Revolutionary smartphone app uses light to diagnose malaria

A smartphone app with a revolutionary technique to diagnose malaria has been launched in Uganda.

Matibabu is an app for Windows Phone that works with a custom piece of hardware called a Matiscope. The Matiscope is a finger clamp with a built-in infrared light source and sensor that attaches to the phone.

Matibabu team member Josiah Kavuma explained: “The idea basically works with red light. Light is triggered into the skin to reach the red blood cells. Light is used to determine the state of the red blood cells to determine one’s malaria status.”

The test takes less than two minutes and the results are stored in the user’s Microsoft Skydrive account so they can share them with their doctor.

Matibabu – which takes its name from the Swahili word for medical clinic – represents a significant improvement in testing for malaria.

Ordinarily, malaria needs to be diagnosed by drawing and testing blood, which is not only painful but represents a significant expense for medical organisations.

The disease is particularly prevalent in sub-Saharan Africa, where 90% of all malaria-related deaths occur, but medical coverage in the region is by no means comprehensive.

Matibabu is designed to provide a more affordable and accessible testing option with no pain involved, and the team believe it has the potential to reduce the socio-economic costs of malaria for 300 – 500 million people.

Early diagnosis would help to improve treatment, meaning the technology could have a significant role to play in the fight against malaria.

“Our vision is to see the solution being used all over the world to detect malaria cases early,” said Kavuma. “Hence early treatment will save many lives and many unborn babies as many mothers have had miscarriages because of malaria during pregnancy.”

The diagnosis technology was invented after Brian Gitta, a malaria sufferer and computer science student at Uganda’s Makerere University, decided to develop a better way to detect malaria.

“I hated the needles and kept thinking of ways people could be diagnosed without pain,” Gitta explained.

He teamed up with friends and fellow students Joshua Businge, Josiah Kavuma and Simon Lubambo, and together they developed the Matibabu.

Although not yet in mass production, the Matibabu has already attracted considerable attention. The team has won the Microsoft Innovation Cup and a USAID contest for innovations to help developing countries, and recently showcased the prototype at MakeTechX in Berlin, Germany.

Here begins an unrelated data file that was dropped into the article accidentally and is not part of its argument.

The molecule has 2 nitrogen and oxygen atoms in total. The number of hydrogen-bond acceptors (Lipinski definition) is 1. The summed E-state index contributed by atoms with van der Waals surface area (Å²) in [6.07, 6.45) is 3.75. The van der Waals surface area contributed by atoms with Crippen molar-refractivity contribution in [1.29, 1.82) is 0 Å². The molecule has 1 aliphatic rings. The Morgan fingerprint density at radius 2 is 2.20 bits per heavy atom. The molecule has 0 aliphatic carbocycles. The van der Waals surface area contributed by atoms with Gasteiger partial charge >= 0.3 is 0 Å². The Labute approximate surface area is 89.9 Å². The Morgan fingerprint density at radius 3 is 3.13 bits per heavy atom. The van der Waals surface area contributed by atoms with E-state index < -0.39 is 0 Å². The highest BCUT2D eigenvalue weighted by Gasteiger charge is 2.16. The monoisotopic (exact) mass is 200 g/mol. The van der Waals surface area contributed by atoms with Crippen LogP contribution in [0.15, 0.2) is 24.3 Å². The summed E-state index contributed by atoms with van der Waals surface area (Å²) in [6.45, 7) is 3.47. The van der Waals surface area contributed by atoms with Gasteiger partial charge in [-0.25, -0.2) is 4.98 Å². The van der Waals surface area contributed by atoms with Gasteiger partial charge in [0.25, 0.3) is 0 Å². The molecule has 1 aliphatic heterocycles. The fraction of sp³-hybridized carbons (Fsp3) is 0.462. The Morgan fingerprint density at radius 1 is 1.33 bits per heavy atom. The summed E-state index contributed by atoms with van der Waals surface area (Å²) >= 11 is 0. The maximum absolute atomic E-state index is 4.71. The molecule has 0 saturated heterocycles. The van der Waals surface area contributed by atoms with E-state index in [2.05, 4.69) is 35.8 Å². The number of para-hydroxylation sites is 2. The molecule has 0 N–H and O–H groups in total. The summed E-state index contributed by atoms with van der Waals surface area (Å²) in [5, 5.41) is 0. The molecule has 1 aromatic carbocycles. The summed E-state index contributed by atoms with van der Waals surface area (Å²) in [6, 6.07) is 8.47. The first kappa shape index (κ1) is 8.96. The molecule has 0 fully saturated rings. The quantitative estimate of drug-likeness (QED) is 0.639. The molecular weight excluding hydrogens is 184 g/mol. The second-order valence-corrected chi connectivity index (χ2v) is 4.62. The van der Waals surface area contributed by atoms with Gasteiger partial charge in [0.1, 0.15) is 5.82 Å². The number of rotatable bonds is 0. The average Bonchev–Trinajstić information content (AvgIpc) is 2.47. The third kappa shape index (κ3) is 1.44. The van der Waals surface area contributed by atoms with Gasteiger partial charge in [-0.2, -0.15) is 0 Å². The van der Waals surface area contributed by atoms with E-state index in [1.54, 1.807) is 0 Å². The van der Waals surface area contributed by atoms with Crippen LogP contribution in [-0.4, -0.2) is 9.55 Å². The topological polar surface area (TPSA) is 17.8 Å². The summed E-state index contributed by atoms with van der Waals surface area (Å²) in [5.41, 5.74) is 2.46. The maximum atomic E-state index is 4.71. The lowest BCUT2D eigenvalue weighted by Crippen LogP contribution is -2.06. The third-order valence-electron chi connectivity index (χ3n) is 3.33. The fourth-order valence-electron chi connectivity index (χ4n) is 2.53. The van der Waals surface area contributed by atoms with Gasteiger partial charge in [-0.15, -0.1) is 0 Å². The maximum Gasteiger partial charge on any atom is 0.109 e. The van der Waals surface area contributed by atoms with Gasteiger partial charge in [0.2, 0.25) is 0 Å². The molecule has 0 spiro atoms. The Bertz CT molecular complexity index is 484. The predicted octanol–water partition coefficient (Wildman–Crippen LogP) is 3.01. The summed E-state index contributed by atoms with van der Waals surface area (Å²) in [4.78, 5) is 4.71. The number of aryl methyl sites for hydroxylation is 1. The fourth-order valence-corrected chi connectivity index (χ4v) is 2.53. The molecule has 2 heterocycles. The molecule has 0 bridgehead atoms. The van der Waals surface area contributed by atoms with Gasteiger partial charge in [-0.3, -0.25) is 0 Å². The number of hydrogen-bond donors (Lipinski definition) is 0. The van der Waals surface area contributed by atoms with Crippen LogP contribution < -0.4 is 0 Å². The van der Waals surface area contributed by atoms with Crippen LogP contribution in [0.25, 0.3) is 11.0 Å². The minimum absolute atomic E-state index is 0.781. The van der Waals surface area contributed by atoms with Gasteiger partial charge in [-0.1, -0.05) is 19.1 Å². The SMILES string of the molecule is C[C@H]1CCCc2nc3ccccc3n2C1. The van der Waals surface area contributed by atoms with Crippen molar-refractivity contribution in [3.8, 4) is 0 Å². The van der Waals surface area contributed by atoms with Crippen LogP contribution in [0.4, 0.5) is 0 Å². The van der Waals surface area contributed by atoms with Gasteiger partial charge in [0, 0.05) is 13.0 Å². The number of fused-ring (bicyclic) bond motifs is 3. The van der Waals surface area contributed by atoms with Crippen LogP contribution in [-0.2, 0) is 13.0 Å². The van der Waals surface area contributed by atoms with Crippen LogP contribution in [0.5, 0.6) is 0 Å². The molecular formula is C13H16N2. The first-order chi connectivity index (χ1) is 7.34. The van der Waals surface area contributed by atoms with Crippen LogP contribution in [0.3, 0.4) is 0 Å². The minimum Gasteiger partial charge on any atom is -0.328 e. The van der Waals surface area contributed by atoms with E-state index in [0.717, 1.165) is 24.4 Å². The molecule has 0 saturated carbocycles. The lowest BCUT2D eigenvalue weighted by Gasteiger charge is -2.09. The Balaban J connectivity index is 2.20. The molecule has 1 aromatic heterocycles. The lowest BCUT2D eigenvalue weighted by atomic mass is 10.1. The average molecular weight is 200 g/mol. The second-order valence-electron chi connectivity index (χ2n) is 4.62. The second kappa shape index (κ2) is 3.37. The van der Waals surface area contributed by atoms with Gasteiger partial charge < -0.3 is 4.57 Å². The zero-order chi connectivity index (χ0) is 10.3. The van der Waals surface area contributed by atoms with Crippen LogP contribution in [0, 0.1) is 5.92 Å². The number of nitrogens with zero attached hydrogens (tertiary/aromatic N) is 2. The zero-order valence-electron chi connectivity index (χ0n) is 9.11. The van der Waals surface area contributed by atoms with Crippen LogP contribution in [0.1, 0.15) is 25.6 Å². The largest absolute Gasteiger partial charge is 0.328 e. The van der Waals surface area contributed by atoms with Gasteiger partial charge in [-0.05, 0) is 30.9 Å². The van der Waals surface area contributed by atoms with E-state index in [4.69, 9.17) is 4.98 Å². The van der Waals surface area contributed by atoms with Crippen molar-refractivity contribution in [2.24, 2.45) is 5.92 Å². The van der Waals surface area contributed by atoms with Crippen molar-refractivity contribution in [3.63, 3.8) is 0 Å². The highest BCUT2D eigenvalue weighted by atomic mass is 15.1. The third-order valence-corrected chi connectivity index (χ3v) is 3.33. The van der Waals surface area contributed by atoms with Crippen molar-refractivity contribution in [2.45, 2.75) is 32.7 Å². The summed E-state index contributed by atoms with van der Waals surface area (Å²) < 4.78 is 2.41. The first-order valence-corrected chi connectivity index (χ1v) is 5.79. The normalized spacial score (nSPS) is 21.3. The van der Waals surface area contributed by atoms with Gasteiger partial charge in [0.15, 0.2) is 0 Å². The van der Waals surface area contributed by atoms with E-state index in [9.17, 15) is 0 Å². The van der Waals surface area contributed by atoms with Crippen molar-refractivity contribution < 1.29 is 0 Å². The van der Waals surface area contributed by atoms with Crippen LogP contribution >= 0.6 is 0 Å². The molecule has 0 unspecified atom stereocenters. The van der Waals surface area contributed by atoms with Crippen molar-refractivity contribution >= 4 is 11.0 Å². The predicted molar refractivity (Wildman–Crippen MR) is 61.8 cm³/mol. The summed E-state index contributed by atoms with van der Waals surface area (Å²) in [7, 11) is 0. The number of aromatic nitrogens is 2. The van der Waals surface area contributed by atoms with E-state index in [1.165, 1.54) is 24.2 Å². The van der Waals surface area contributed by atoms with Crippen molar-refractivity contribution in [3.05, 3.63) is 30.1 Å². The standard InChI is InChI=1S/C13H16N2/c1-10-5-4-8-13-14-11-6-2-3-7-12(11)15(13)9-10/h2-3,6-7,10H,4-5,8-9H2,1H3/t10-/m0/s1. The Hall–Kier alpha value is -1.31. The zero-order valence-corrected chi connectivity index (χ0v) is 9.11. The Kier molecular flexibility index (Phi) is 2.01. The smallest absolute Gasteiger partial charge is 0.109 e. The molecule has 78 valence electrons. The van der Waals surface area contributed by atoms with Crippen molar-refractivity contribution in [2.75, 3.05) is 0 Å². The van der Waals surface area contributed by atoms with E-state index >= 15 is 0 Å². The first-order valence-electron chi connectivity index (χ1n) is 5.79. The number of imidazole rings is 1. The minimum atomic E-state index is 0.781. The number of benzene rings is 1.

Image courtesy of Sergio Sanchez.

Video via Matibabu’s blog.

3D Printed Human Tissue Just Got Closer to Reality

Scientists have moved a step closer to creating fully-functioning replacement tissue at the push of a button with the development of a remarkable new bioprinting method.

Developed at Harvard University’s Wyss Institute for Biologically Inspired Engineering, the bioprinting method involves the creation of 3D tissue constructs made up of different interconnected cell types and blood vessels. This represents a major milestone in the creation of artificial tissue.

This is the first time that tissue constructs of this complexity have been produced. Previous attempts to create lab-grown tissue have been limited to very thin slices because scientists have been unable to develop a system to supply the interior cells with oxygen and nutrients or remove carbon dioxide.

The team behind the project, lead by core faculty member Dr Jennifer Lewis, created a custom 3D printer that can print multiple materials together with a very high degree of accuracy. They also created “bio-inks”, which contain key ingredients found in living tissues, and printed these to create the tissue construct.

Although the results are still in their early stages – the team still have work to do to turn the printed blood vessel lining cells into fully-working blood cells – the potential for this technology is significant.

Bioprinting: Building in Blood Vessels from Wyss Institute on Vimeo.

Writing in a release the Wyss Institute website, the Institute said that the development “represents an early but important step toward building fully functional replacements for injured or diseased tissue that can be designed from CAT scan data using computer-aided design (CAD), printed in 3D at the push of a button and used by surgeons to repair or replace damaged tissue.”

Dr Lewis agreed, saying: “This is the foundational step toward creating 3D living tissue.”

In the shorter term, the technology has the potential to be used to assess the safety of medicines, which is what Dr Lewis and her team are now focusing on. “That’s where the immediate potential for impact is,” she explained.

Bioprinting: Building with Bio-Inks from Wyss Institute on Vimeo.

Once the 3D tissue is developed sufficiently it could be used in drug development to establish possible side effects and measure the effectiveness of drug candidates. This could prove revolutionary for the pharmaceutical industry, and is something that many people have seen as a holy grail for drug development – it could reduce the time it takes to bring medicines to market and reduce or even remove the reliance on animal testing.

It could prove invaluable for scientist studying living tissue and how it heals, grows and forms tumours. “Tissue engineers have been waiting for a method like this,” said Wyss Institute founding director Dr Don Ingber.

The Wyss Institute is known for its innovations in biomimetics – the practice of taking inspiration from nature for scientific design – and has previously produced artificial jellyfish, the lung-on-a-chip and swarms of robotic insects.

Image courtesy of the Wyss Institute.